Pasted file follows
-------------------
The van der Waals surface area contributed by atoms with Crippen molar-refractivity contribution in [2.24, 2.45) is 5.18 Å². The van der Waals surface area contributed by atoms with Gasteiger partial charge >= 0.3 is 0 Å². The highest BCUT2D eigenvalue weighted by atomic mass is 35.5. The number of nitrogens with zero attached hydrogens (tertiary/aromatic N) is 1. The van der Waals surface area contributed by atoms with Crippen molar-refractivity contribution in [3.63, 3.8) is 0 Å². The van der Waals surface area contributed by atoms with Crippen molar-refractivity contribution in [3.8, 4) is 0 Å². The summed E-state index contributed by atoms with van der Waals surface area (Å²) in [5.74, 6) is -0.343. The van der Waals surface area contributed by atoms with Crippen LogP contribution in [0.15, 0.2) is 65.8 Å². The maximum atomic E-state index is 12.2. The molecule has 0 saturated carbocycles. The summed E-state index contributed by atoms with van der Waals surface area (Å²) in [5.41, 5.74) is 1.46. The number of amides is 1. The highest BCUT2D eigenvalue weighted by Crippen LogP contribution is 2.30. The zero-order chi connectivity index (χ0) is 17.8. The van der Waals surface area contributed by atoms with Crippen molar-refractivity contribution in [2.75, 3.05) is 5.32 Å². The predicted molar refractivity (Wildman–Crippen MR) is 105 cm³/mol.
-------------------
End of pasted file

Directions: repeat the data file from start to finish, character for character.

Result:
The van der Waals surface area contributed by atoms with Crippen molar-refractivity contribution in [2.24, 2.45) is 5.18 Å². The van der Waals surface area contributed by atoms with Gasteiger partial charge >= 0.3 is 0 Å². The highest BCUT2D eigenvalue weighted by atomic mass is 35.5. The number of nitrogens with zero attached hydrogens (tertiary/aromatic N) is 1. The van der Waals surface area contributed by atoms with Crippen molar-refractivity contribution in [3.63, 3.8) is 0 Å². The van der Waals surface area contributed by atoms with Crippen molar-refractivity contribution in [3.8, 4) is 0 Å². The summed E-state index contributed by atoms with van der Waals surface area (Å²) in [5.74, 6) is -0.343. The van der Waals surface area contributed by atoms with Crippen LogP contribution in [0.15, 0.2) is 65.8 Å². The maximum atomic E-state index is 12.2. The molecule has 0 saturated carbocycles. The summed E-state index contributed by atoms with van der Waals surface area (Å²) in [5.41, 5.74) is 1.46. The number of amides is 1. The highest BCUT2D eigenvalue weighted by Crippen LogP contribution is 2.30. The zero-order chi connectivity index (χ0) is 17.8. The van der Waals surface area contributed by atoms with Crippen molar-refractivity contribution in [2.75, 3.05) is 5.32 Å². The predicted molar refractivity (Wildman–Crippen MR) is 105 cm³/mol.